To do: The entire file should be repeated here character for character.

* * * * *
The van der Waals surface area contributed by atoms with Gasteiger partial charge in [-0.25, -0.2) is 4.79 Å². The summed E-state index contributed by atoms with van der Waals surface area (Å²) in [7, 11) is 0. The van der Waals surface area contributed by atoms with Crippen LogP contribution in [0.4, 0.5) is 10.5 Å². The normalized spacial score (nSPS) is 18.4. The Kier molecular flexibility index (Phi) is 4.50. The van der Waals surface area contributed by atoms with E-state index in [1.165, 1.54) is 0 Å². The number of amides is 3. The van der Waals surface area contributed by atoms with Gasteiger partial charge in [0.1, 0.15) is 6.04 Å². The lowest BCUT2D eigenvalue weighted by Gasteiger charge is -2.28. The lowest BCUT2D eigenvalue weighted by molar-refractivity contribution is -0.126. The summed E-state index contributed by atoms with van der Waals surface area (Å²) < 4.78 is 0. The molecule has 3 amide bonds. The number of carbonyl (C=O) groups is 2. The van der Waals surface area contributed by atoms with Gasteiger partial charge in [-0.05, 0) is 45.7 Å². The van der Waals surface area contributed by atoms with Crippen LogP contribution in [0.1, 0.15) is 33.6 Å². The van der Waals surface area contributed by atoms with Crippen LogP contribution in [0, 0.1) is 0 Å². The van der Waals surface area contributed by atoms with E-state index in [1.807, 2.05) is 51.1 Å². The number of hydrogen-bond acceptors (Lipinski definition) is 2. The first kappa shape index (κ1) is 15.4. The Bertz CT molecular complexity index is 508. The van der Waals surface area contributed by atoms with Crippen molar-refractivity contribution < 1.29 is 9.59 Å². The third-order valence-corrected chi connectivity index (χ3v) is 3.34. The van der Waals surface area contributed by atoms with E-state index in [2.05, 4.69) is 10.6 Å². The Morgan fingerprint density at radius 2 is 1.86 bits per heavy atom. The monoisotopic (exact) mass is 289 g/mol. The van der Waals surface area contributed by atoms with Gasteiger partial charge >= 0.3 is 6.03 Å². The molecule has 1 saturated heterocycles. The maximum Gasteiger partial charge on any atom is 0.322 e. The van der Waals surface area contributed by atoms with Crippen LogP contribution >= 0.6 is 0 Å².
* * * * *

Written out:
The van der Waals surface area contributed by atoms with Gasteiger partial charge in [-0.25, -0.2) is 4.79 Å². The summed E-state index contributed by atoms with van der Waals surface area (Å²) in [7, 11) is 0. The van der Waals surface area contributed by atoms with Crippen LogP contribution in [0.4, 0.5) is 10.5 Å². The normalized spacial score (nSPS) is 18.4. The Kier molecular flexibility index (Phi) is 4.50. The van der Waals surface area contributed by atoms with E-state index in [1.165, 1.54) is 0 Å². The number of amides is 3. The van der Waals surface area contributed by atoms with Gasteiger partial charge in [0.1, 0.15) is 6.04 Å². The lowest BCUT2D eigenvalue weighted by Gasteiger charge is -2.28. The lowest BCUT2D eigenvalue weighted by molar-refractivity contribution is -0.126. The summed E-state index contributed by atoms with van der Waals surface area (Å²) < 4.78 is 0. The molecule has 3 amide bonds. The number of carbonyl (C=O) groups is 2. The van der Waals surface area contributed by atoms with Gasteiger partial charge in [-0.05, 0) is 45.7 Å². The van der Waals surface area contributed by atoms with Crippen LogP contribution in [0.1, 0.15) is 33.6 Å². The van der Waals surface area contributed by atoms with Crippen LogP contribution in [0, 0.1) is 0 Å². The van der Waals surface area contributed by atoms with E-state index in [1.807, 2.05) is 51.1 Å². The number of hydrogen-bond acceptors (Lipinski definition) is 2. The first kappa shape index (κ1) is 15.4. The Bertz CT molecular complexity index is 508. The van der Waals surface area contributed by atoms with Crippen molar-refractivity contribution < 1.29 is 9.59 Å². The third-order valence-corrected chi connectivity index (χ3v) is 3.34. The van der Waals surface area contributed by atoms with E-state index in [2.05, 4.69) is 10.6 Å². The Morgan fingerprint density at radius 2 is 1.86 bits per heavy atom. The monoisotopic (exact) mass is 289 g/mol. The van der Waals surface area contributed by atoms with Gasteiger partial charge >= 0.3 is 6.03 Å². The molecule has 1 saturated heterocycles. The maximum Gasteiger partial charge on any atom is 0.322 e. The van der Waals surface area contributed by atoms with Crippen LogP contribution >= 0.6 is 0 Å².